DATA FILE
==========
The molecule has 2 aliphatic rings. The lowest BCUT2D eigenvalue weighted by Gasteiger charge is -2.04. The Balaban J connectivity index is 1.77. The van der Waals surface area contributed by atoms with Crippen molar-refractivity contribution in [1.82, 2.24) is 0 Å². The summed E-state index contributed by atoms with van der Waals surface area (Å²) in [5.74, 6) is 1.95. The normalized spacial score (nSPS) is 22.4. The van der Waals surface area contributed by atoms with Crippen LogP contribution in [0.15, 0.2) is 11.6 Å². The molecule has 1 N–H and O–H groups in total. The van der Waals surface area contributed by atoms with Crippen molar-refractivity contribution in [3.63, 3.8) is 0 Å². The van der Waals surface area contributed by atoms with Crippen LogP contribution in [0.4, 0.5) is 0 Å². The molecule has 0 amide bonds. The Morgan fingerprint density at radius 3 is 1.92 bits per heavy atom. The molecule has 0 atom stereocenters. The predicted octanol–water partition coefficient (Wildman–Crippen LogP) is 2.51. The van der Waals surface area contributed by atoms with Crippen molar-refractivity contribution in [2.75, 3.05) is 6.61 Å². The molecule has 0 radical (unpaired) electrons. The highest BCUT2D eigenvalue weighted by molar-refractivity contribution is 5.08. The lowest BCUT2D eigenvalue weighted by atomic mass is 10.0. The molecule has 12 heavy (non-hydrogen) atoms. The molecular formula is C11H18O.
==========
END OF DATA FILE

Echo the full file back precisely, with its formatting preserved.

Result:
The molecule has 2 aliphatic rings. The lowest BCUT2D eigenvalue weighted by Gasteiger charge is -2.04. The Balaban J connectivity index is 1.77. The van der Waals surface area contributed by atoms with Crippen molar-refractivity contribution in [1.82, 2.24) is 0 Å². The summed E-state index contributed by atoms with van der Waals surface area (Å²) in [5.74, 6) is 1.95. The normalized spacial score (nSPS) is 22.4. The van der Waals surface area contributed by atoms with Crippen LogP contribution in [0.15, 0.2) is 11.6 Å². The molecule has 1 N–H and O–H groups in total. The van der Waals surface area contributed by atoms with Crippen molar-refractivity contribution in [3.63, 3.8) is 0 Å². The van der Waals surface area contributed by atoms with Crippen LogP contribution in [0.4, 0.5) is 0 Å². The molecule has 0 amide bonds. The Morgan fingerprint density at radius 3 is 1.92 bits per heavy atom. The molecule has 0 atom stereocenters. The predicted octanol–water partition coefficient (Wildman–Crippen LogP) is 2.51. The van der Waals surface area contributed by atoms with Crippen molar-refractivity contribution in [2.75, 3.05) is 6.61 Å². The molecule has 0 radical (unpaired) electrons. The highest BCUT2D eigenvalue weighted by molar-refractivity contribution is 5.08. The lowest BCUT2D eigenvalue weighted by atomic mass is 10.0. The molecule has 12 heavy (non-hydrogen) atoms. The molecular formula is C11H18O.